How to Eliminate WFH Burnout [5 Remedies]
Working from home?
For many, the flexibility that home working provides is life-changing and vastly positive. Yet for all the positive press around the Work From Home (WFH) movement - it far from solves all the issues associated with the modern way of working.
Although, in theory, WFH should help us limit the potential to suffer from burnout. In many circumstances, this isn’t the case - instead contributing more stressors that can lead us to feel like it's just all too much.
In this guide, we walk you through everything you need to know about burnout in a WFH context. We cover how to spot symptoms of burnout, the causes of burnout and what you can do about it.
Even if you don’t believe you are suffering from burnout yourself, this guide is important for two crucial reasons:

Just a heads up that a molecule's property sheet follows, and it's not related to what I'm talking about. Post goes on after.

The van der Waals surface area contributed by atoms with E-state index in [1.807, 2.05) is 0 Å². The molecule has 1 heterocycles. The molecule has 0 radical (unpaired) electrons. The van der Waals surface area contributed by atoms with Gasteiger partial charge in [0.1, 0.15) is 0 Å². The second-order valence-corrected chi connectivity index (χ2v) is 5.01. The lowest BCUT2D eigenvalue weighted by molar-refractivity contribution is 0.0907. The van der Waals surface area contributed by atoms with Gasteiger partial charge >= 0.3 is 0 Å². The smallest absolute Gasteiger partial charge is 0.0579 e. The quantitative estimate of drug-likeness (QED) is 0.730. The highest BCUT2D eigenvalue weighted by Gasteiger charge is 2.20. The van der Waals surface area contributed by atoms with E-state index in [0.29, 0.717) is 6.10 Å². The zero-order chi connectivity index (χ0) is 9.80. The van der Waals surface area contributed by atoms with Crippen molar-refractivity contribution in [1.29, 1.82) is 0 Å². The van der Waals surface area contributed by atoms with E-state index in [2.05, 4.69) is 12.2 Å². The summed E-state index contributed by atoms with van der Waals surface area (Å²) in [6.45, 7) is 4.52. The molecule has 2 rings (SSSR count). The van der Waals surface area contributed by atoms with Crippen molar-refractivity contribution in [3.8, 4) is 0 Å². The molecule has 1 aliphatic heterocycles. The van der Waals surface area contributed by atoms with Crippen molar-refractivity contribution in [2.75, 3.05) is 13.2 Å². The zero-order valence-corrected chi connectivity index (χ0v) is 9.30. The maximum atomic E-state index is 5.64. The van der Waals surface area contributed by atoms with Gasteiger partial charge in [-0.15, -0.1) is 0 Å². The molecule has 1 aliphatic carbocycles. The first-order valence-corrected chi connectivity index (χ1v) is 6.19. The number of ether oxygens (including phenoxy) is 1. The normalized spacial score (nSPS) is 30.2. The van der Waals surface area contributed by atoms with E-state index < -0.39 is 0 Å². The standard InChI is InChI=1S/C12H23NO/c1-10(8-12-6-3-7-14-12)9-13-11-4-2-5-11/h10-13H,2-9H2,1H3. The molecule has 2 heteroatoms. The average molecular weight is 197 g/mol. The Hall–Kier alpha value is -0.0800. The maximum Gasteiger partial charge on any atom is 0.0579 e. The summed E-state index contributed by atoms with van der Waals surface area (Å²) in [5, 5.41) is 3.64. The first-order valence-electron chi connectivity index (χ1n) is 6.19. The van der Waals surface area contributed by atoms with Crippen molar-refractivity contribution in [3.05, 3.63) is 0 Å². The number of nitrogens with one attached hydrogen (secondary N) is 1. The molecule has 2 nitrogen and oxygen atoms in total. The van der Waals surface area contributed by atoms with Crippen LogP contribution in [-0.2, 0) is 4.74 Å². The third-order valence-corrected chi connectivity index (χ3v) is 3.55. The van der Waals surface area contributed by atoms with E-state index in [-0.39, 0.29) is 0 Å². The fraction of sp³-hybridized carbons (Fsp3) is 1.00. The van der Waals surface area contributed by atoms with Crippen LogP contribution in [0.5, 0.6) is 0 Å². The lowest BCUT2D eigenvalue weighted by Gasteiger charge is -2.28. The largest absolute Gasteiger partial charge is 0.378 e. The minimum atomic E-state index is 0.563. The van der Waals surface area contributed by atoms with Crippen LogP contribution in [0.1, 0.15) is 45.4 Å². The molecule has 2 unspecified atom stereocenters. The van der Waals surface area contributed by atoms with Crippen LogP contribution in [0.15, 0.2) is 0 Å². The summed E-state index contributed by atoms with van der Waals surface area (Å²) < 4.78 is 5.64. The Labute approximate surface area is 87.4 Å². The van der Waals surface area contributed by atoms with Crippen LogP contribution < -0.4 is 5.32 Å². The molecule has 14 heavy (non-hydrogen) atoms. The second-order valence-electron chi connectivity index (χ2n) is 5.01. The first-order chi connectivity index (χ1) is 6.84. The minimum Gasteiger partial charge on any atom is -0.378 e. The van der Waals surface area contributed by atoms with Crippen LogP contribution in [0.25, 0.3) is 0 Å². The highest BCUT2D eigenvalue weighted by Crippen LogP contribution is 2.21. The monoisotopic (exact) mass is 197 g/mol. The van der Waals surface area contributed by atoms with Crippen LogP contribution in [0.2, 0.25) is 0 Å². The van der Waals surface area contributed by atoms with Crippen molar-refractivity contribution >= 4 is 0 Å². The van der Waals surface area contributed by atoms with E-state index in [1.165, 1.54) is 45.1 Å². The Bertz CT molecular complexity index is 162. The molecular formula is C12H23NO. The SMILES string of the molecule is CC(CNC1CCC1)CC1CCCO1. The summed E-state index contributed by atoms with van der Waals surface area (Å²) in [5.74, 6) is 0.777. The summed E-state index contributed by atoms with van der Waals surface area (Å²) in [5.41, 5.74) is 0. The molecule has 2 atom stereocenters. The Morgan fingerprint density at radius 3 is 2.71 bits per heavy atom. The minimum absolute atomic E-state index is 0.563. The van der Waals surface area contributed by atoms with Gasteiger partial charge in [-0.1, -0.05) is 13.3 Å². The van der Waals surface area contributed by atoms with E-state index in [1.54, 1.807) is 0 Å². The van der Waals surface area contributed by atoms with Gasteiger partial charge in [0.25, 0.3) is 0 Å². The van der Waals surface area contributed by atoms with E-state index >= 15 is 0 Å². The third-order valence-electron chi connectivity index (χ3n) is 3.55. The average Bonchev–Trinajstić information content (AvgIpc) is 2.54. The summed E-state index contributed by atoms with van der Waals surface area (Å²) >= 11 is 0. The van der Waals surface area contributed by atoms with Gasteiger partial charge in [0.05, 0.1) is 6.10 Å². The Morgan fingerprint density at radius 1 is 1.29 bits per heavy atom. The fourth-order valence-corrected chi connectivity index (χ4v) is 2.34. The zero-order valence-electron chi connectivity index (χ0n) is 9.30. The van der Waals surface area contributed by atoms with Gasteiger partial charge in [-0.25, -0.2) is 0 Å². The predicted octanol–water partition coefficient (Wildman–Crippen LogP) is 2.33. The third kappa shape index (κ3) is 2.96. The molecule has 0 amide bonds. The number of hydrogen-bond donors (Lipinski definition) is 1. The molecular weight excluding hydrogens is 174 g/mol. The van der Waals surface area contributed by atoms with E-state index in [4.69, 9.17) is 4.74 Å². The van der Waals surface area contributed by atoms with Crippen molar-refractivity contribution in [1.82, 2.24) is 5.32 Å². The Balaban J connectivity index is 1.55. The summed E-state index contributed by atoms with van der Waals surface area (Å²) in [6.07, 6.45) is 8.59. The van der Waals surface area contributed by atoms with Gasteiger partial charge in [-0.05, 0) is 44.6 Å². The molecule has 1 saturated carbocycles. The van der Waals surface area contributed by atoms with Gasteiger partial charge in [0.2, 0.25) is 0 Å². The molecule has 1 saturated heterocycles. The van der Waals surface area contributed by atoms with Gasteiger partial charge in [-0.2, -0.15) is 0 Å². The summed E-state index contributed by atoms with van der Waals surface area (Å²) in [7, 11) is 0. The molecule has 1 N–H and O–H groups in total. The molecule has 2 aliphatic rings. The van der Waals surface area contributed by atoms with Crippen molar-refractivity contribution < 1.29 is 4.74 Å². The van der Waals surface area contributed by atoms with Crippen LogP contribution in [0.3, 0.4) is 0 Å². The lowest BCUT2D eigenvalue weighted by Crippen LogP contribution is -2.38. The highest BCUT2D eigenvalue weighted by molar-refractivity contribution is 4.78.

It will help you mitigate the risks of future burnout
It will help you spot potential burnout amongst your team members and help you help them
We dive deep into the topic of burnout in this article. If you just want the top-level pointers, here they are (although we do recommend reading the whole thing for maximum value):
Burnout is the word to describe feelings of increased mental distance, exhaustion and reduced efficacy in the workplace
Working from home can increase the chances of developing burnout
Burnout symptoms include struggling to disconnect, having a short temper, lack of motivation and a consistent feeling of fatigue
In a WFH setting, burnout is usually caused by a poor work/life balance, a lack of social connection, stressful work environments and a lack of control
Some top burnout remedies include understanding your personality, removing workplace distractions, leveraging technology and prioritising time away from work